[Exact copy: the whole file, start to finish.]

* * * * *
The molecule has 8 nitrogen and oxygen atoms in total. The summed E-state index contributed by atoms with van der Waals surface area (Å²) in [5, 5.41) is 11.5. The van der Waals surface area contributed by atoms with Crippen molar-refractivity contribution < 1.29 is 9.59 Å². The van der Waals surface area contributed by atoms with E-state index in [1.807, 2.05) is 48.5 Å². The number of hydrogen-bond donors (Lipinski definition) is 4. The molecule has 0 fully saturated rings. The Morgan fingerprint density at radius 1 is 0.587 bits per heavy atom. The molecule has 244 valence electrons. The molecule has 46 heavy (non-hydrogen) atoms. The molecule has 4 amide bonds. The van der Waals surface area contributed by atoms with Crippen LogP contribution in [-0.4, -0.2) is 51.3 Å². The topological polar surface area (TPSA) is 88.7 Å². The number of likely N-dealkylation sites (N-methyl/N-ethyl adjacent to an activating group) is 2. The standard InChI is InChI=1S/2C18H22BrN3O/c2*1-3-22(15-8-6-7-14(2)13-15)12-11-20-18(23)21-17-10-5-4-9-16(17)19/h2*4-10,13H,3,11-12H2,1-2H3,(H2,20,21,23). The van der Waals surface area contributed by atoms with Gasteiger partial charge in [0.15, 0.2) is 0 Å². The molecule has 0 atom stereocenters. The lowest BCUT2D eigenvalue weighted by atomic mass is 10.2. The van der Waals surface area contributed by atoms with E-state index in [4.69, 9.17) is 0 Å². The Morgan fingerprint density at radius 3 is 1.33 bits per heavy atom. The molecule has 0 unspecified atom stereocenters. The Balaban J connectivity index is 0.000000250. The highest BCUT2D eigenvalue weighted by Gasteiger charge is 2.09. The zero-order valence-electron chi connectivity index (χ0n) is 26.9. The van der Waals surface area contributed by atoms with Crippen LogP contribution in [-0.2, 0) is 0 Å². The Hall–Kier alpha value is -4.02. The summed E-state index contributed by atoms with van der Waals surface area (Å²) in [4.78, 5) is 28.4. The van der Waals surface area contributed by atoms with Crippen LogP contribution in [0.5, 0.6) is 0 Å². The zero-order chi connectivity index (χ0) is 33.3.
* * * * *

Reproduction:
The molecule has 8 nitrogen and oxygen atoms in total. The summed E-state index contributed by atoms with van der Waals surface area (Å²) in [5, 5.41) is 11.5. The van der Waals surface area contributed by atoms with Crippen molar-refractivity contribution < 1.29 is 9.59 Å². The van der Waals surface area contributed by atoms with E-state index in [1.807, 2.05) is 48.5 Å². The number of hydrogen-bond donors (Lipinski definition) is 4. The molecule has 0 fully saturated rings. The Morgan fingerprint density at radius 1 is 0.587 bits per heavy atom. The molecule has 244 valence electrons. The molecule has 46 heavy (non-hydrogen) atoms. The molecule has 4 amide bonds. The van der Waals surface area contributed by atoms with Crippen LogP contribution in [-0.4, -0.2) is 51.3 Å². The topological polar surface area (TPSA) is 88.7 Å². The number of likely N-dealkylation sites (N-methyl/N-ethyl adjacent to an activating group) is 2. The standard InChI is InChI=1S/2C18H22BrN3O/c2*1-3-22(15-8-6-7-14(2)13-15)12-11-20-18(23)21-17-10-5-4-9-16(17)19/h2*4-10,13H,3,11-12H2,1-2H3,(H2,20,21,23). The van der Waals surface area contributed by atoms with Gasteiger partial charge in [0.15, 0.2) is 0 Å². The molecule has 0 atom stereocenters. The lowest BCUT2D eigenvalue weighted by atomic mass is 10.2. The van der Waals surface area contributed by atoms with E-state index in [4.69, 9.17) is 0 Å². The Morgan fingerprint density at radius 3 is 1.33 bits per heavy atom. The molecule has 0 unspecified atom stereocenters. The Balaban J connectivity index is 0.000000250. The highest BCUT2D eigenvalue weighted by Gasteiger charge is 2.09. The zero-order valence-electron chi connectivity index (χ0n) is 26.9. The van der Waals surface area contributed by atoms with Crippen LogP contribution in [-0.2, 0) is 0 Å². The Hall–Kier alpha value is -4.02. The summed E-state index contributed by atoms with van der Waals surface area (Å²) in [4.78, 5) is 28.4. The van der Waals surface area contributed by atoms with Crippen LogP contribution in [0.5, 0.6) is 0 Å². The zero-order chi connectivity index (χ0) is 33.3.